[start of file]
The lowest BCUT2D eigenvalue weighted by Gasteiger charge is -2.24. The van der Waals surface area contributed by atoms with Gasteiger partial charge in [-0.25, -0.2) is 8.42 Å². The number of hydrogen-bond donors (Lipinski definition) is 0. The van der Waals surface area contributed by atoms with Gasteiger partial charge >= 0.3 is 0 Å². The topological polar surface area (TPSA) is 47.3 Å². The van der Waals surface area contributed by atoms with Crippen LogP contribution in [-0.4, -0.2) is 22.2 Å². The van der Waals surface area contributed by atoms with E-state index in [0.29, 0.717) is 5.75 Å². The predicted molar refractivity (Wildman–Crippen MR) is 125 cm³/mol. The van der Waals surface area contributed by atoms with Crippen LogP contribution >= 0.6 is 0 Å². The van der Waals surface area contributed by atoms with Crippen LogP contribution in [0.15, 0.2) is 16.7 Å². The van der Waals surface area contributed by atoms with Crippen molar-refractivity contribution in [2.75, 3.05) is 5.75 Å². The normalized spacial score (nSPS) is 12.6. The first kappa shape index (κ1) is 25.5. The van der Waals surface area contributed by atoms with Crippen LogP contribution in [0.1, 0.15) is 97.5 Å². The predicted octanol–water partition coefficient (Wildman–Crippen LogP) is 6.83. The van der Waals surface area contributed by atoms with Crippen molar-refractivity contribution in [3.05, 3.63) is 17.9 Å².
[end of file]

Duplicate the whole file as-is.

The lowest BCUT2D eigenvalue weighted by Gasteiger charge is -2.24. The van der Waals surface area contributed by atoms with Gasteiger partial charge in [-0.25, -0.2) is 8.42 Å². The number of hydrogen-bond donors (Lipinski definition) is 0. The van der Waals surface area contributed by atoms with Gasteiger partial charge >= 0.3 is 0 Å². The topological polar surface area (TPSA) is 47.3 Å². The van der Waals surface area contributed by atoms with Crippen LogP contribution in [-0.4, -0.2) is 22.2 Å². The van der Waals surface area contributed by atoms with E-state index in [0.29, 0.717) is 5.75 Å². The predicted molar refractivity (Wildman–Crippen MR) is 125 cm³/mol. The van der Waals surface area contributed by atoms with Crippen LogP contribution >= 0.6 is 0 Å². The van der Waals surface area contributed by atoms with Crippen LogP contribution in [0.15, 0.2) is 16.7 Å². The van der Waals surface area contributed by atoms with Crippen molar-refractivity contribution in [2.75, 3.05) is 5.75 Å². The normalized spacial score (nSPS) is 12.6. The first kappa shape index (κ1) is 25.5. The van der Waals surface area contributed by atoms with Crippen LogP contribution in [0.1, 0.15) is 97.5 Å². The predicted octanol–water partition coefficient (Wildman–Crippen LogP) is 6.83. The van der Waals surface area contributed by atoms with Crippen molar-refractivity contribution in [3.05, 3.63) is 17.9 Å².